Four years ago, President-Elect Trump was assembling his cabinet. One of earliest calls I can remember him making was to General Jim Mattis to ask him to serve as Secretary of Defense. I recall being excited. I was sure Mattis would do an excellent job.
You see, General Mattis is one of those generals. He rose through the ranks of the Marine Corps on merit and hard work. Long before he got his first star, he was a bit of legend. One superior officer is quoted as having called Mattis “one of the most urbane and polished men” he had ever known. Indeed, Mattis was a soldier-intellectual. Marines in his command were issued reading lists, a practice that Mattis continues today. But Mattis is not bookish or shy. He is a leader who’s been there and back. You don’t get a nickname like ‘Mad Dog’ for being a bookworm.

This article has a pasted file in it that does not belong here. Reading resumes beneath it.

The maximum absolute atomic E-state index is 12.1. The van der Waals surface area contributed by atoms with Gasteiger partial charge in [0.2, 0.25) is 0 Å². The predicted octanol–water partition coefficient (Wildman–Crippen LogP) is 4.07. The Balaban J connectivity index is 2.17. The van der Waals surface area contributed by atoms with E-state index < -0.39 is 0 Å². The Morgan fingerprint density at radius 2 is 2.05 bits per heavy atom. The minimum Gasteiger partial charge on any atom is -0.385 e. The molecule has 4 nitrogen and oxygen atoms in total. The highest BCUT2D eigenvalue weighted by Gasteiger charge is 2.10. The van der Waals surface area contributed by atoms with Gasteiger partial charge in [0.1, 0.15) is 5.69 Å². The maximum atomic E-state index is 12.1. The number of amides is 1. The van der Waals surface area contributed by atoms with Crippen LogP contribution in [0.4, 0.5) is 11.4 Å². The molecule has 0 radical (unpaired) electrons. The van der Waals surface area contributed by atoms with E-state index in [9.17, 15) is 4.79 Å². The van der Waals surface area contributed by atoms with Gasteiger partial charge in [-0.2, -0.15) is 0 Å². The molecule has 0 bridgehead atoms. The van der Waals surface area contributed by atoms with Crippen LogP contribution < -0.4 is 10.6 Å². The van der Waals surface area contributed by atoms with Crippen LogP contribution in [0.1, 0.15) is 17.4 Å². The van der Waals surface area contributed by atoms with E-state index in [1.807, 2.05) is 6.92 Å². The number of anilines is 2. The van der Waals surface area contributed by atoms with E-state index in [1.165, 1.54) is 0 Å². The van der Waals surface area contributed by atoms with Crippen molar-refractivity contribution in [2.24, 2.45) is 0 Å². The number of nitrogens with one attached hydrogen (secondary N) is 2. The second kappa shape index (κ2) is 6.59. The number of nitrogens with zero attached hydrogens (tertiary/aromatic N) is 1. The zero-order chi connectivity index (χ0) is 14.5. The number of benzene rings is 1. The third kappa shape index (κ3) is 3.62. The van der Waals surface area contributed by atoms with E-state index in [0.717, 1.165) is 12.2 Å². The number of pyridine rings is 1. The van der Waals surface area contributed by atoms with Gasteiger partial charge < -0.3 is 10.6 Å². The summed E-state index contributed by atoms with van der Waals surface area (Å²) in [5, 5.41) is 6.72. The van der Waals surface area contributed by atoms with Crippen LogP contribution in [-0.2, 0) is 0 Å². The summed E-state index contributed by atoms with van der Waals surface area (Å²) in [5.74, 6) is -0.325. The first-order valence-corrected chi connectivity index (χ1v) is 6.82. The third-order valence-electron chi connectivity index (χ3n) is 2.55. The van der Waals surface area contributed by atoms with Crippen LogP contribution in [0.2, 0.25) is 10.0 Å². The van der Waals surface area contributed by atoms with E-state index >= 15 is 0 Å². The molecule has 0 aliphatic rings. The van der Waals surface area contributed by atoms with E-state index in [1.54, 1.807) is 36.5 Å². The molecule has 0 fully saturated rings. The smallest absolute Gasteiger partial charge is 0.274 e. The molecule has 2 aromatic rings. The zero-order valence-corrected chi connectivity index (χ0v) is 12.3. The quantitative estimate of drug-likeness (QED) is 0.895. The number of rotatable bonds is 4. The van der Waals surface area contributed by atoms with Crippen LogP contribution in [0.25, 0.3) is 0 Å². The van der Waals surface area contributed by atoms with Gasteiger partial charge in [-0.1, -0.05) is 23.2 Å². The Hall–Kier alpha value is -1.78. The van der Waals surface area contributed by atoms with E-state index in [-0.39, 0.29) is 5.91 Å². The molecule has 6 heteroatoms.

Recently, I stumbled upon this video, which was published just a few months before he was tapped by Trump to serve as his SecDef. It’s surprisingly intimate: General Mattis, is a beige sport coat and purple tie looks directly into the camera, no script, no filters. He almost feels grandfatherly as he reads names and questions from a small stack of notecards. He has a lisp. His voice is controlled, almost soft.
Somewhere near the middle of the sixteen-minute video he reflects on what makes one unit, one leader, better than another. The difference maker, according to Mattis, is affection. Affection for the leader — not popularity of the leader — is what will drive people to be better, work harder and go farther. “Affection,” says Mattis, “brings out self discipline” which pulls a unit together when things are toughest.